Novia D. Rulistia, The Jakarta Post, Jakarta
Silver Queen and Beng Beng are among the few locally produced chocolate bars that have gained any kind of following with Indonesians, while other local brands have ceased to exist or struggle simply to survive.
As the world's third largest producer of cacao beans, it is ironic that there are no Indonesian chocolate brands able to compete with high-profile brands such as Cadbury of Britain or Hershey's of the U.S., whose home countries do not have cacao plantations.
Local cocoa and chocolate associations blame the absence of incentives for local farmers to produce fermented cocoa beans as the primary reason behind the failure to develop the country's downstream chocolate industry.
"The reason (for the underdeveloped local chocolate industry) is that most beans harvested here are not fermented," chairman of the Indonesian Cocoa and Chocolate Entrepreneurs Organization, Sonny Satari, told The Jakarta Post recently.
"Farmers choose to sell their beans directly after harvest without fermenting them first because the process requires more effort and time, while the difference in price with unfermented beans is not that high," he said.
In the process of making chocolate, cacao beans must first undergo fermentation before drying in order to create the special aroma of chocolate.
"Fermented cocoa beans have a higher added value in the market because they have better quality," Sonny said.
Indonesia Cocoa Association (Askindo) chairman Halim Razak said the difference between the price of fermented and non-fermented beans was around Rp 1,500 (15 U.S. cents) per kilogram.
He said that of the total domestic cacao output of around 520,000 tons last year, only 5 percent was fermented.
The limited availability of fermented beans has forced chocolate companies to import cacao beans of good quality.
Askindo secretary-general Zulhefi Sikumbang said that besides the lack of fermented beans, local chocolate producers, most of which make semi-processed products, also faced problems in developing their brands.
Semi-processed products include cocoa butter and powder, while fully processed products usually comprise chocolate bars and candy.
The domination by large multinational manufacturers of fully processed chocolate products is another factor discouraging local producers from competing head-to-head in the local chocolate bar or candy business.
"It's like committing suicide if semi-processed chocolate producers jump directly into the manufacturing of fully processed products because brand image still comes into play," said Zulhefi.
He added that the outdated machinery operated by local producers hampered innovation in the industry.
Only a few locally made chocolate bars have managed to become favorites among Indonesians. Most people here tend to eat chocolate manufactured by international brands, including products made from cacao beans imported from Indonesia.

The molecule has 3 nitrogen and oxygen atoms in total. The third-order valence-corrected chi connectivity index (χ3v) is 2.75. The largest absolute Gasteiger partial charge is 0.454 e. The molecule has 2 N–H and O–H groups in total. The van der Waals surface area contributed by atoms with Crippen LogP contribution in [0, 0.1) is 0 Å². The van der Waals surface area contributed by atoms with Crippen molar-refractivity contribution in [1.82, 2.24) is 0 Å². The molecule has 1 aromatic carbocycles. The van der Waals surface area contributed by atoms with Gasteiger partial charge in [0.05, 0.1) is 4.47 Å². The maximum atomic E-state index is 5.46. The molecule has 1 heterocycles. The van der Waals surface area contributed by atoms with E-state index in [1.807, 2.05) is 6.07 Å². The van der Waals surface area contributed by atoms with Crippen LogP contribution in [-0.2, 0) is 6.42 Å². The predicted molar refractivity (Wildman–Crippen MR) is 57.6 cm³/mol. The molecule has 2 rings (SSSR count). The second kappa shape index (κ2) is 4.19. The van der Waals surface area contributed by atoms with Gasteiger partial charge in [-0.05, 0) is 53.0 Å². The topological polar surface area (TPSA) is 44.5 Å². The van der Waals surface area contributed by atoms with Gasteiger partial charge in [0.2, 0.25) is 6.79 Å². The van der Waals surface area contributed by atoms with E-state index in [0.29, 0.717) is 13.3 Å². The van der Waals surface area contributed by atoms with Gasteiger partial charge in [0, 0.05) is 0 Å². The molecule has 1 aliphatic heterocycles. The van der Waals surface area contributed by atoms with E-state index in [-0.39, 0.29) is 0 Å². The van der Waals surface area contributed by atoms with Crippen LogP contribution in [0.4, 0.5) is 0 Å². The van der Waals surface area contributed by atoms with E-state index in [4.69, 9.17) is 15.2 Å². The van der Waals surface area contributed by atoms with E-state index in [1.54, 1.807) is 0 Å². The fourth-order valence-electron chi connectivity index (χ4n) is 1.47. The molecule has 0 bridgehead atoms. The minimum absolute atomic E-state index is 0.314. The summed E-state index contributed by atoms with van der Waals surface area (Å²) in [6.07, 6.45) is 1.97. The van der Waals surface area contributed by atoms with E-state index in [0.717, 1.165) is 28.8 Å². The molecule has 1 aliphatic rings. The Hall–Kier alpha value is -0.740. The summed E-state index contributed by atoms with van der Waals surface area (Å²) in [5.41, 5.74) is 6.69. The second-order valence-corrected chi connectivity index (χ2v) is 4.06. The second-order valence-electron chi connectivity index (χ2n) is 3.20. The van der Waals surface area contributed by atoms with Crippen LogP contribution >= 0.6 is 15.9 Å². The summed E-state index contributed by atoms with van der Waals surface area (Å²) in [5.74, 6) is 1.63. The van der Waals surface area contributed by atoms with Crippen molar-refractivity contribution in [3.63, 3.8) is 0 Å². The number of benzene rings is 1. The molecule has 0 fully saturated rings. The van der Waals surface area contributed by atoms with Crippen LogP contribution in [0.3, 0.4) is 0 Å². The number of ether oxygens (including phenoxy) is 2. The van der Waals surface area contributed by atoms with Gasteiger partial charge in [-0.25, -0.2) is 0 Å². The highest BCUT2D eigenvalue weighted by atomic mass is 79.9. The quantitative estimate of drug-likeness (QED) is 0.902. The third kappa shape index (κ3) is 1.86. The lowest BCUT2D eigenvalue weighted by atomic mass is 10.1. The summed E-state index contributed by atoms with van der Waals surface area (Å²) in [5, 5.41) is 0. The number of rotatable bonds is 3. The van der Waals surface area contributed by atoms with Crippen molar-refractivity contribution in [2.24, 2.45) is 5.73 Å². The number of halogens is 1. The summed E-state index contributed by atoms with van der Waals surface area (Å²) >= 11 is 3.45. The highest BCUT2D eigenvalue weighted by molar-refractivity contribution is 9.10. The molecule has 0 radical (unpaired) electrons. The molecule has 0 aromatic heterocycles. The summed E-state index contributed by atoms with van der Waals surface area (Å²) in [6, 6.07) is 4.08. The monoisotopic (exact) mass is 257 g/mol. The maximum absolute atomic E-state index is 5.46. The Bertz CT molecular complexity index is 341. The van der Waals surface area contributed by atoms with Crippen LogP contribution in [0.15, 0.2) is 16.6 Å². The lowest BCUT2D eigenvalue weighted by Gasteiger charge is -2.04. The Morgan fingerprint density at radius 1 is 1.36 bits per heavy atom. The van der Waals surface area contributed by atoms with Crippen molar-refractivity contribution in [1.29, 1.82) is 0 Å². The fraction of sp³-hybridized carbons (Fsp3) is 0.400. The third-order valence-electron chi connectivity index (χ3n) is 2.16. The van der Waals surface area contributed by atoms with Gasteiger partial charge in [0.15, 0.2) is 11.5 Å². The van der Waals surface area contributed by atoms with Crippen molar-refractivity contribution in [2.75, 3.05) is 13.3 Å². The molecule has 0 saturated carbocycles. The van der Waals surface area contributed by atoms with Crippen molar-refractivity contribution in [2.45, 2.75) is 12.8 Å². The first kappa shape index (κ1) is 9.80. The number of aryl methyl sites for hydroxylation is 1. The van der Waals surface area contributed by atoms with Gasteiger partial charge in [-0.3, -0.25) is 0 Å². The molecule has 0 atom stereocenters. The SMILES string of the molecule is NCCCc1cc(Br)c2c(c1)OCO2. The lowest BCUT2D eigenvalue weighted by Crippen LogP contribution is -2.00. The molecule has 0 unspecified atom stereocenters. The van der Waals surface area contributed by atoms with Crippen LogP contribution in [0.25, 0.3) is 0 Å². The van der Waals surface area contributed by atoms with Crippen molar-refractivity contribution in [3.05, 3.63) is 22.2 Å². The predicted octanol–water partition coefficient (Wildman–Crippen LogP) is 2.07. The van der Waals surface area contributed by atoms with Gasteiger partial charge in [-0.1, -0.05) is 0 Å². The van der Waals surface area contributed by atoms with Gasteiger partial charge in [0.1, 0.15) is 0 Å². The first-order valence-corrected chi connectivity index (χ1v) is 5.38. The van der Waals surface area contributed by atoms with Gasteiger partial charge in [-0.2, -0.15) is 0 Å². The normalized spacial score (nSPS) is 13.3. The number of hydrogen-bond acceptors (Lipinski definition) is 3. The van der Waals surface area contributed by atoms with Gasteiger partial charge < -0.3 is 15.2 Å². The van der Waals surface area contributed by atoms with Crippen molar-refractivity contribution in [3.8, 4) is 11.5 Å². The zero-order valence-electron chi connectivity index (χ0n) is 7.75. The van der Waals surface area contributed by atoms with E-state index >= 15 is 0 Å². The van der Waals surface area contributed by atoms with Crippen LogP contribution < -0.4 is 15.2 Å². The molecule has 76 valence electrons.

Zulhefi predicted that in 2008 there would be no new domestic producers of fully processed chocolate, partly because of low chocolate consumption at home despite the abundant stock of cacao beans.
According to Askindo, Indonesia's chocolate consumption is just 0.6 kilograms per capita per year, far lower than 16 kilograms per capita per year in Europe.
The association said the country's cocoa consumption reached 220,000 tons last year.
Zulhefi said that of the 14 chocolate companies in Indonesia, only three make fully processed products.
Rully Junaidi, corporate secretary of PT Davomas Abadi, Indonesia's second biggest chocolate company, said the firm would continue focusing on semi-processed products due to high demand on the international market.
Semi-processed products are also used as intermediaries for making fully processed chocolate.
Rully said the firm exported cocoa butter and powder to countries in Europe and the United States at US$6,000 per ton. That price is far higher than the raw bean price of around $2,000 per ton.
According to Askindo, Indonesia is the third largest producer of cacao beans in the world, with total production of around 560,000 tons a year. It trails only the Ivory Coast, which produces around 1.3 million tons, and Ghana with around 700,000 tons.
Askindo reported that Indonesia saw an 11.8 percent decrease in cacao beans production in 2007 to 520,000 tons from 590,000 tons in 2006, due to the late arrival of the rainy season which hurt the harvest.
It saw an even steeper decline of 38.7 percent in exports to around 300,000 tons last year from around 490,000 in 2006. The three main destination countries for Indonesia's cacao beans were Malaysia, the United States and Brazil.
Halim said the poor skills of farmers meant Indonesia's cacao yield was a low 0.7 tons per hectare.
He said ideally Indonesia should produce 2.5 tons per hectare per year from its almost one million hectares of cacao plantations.
"But there have been several training programs for farmers regarding proper planting systems, so I hope this year's harvest can increase to 590,000 tons," Halim told the Post.
He said increasing cocoa production was important to take advantage of the rising prices for the commodity.
Prices rose to $2,100 per ton this week from around $1,600 per ton in January last year, as demand continues to outstrip supply, he said.
Global demand for cocoa was increasing by around 3.5 percent per annum while supply was rising by only 2.5 percent, he said.(ndr)